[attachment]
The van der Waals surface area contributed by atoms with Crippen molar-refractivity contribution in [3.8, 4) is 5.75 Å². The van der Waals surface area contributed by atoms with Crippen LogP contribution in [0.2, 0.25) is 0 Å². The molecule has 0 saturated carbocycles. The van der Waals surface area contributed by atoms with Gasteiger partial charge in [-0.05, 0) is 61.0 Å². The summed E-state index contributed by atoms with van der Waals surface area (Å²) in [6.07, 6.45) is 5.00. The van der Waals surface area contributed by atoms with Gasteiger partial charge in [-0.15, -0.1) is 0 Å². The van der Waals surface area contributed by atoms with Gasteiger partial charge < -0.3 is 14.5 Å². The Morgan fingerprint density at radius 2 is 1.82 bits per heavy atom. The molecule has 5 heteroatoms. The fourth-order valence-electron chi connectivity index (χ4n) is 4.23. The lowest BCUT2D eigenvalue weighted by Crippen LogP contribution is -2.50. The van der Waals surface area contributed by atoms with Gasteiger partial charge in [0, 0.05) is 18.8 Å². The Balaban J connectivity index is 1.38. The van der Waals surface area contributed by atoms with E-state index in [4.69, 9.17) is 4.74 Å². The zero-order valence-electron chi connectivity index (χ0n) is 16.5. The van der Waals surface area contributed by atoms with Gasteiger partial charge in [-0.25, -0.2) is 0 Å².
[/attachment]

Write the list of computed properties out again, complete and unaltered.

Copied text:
The van der Waals surface area contributed by atoms with Crippen molar-refractivity contribution in [3.8, 4) is 5.75 Å². The van der Waals surface area contributed by atoms with Crippen LogP contribution in [0.2, 0.25) is 0 Å². The molecule has 0 saturated carbocycles. The van der Waals surface area contributed by atoms with Gasteiger partial charge in [-0.05, 0) is 61.0 Å². The summed E-state index contributed by atoms with van der Waals surface area (Å²) in [6.07, 6.45) is 5.00. The van der Waals surface area contributed by atoms with Gasteiger partial charge in [-0.15, -0.1) is 0 Å². The van der Waals surface area contributed by atoms with Gasteiger partial charge < -0.3 is 14.5 Å². The Morgan fingerprint density at radius 2 is 1.82 bits per heavy atom. The molecule has 5 heteroatoms. The fourth-order valence-electron chi connectivity index (χ4n) is 4.23. The lowest BCUT2D eigenvalue weighted by Crippen LogP contribution is -2.50. The van der Waals surface area contributed by atoms with Gasteiger partial charge in [0, 0.05) is 18.8 Å². The Balaban J connectivity index is 1.38. The van der Waals surface area contributed by atoms with E-state index in [4.69, 9.17) is 4.74 Å². The zero-order valence-electron chi connectivity index (χ0n) is 16.5. The van der Waals surface area contributed by atoms with Gasteiger partial charge in [-0.25, -0.2) is 0 Å².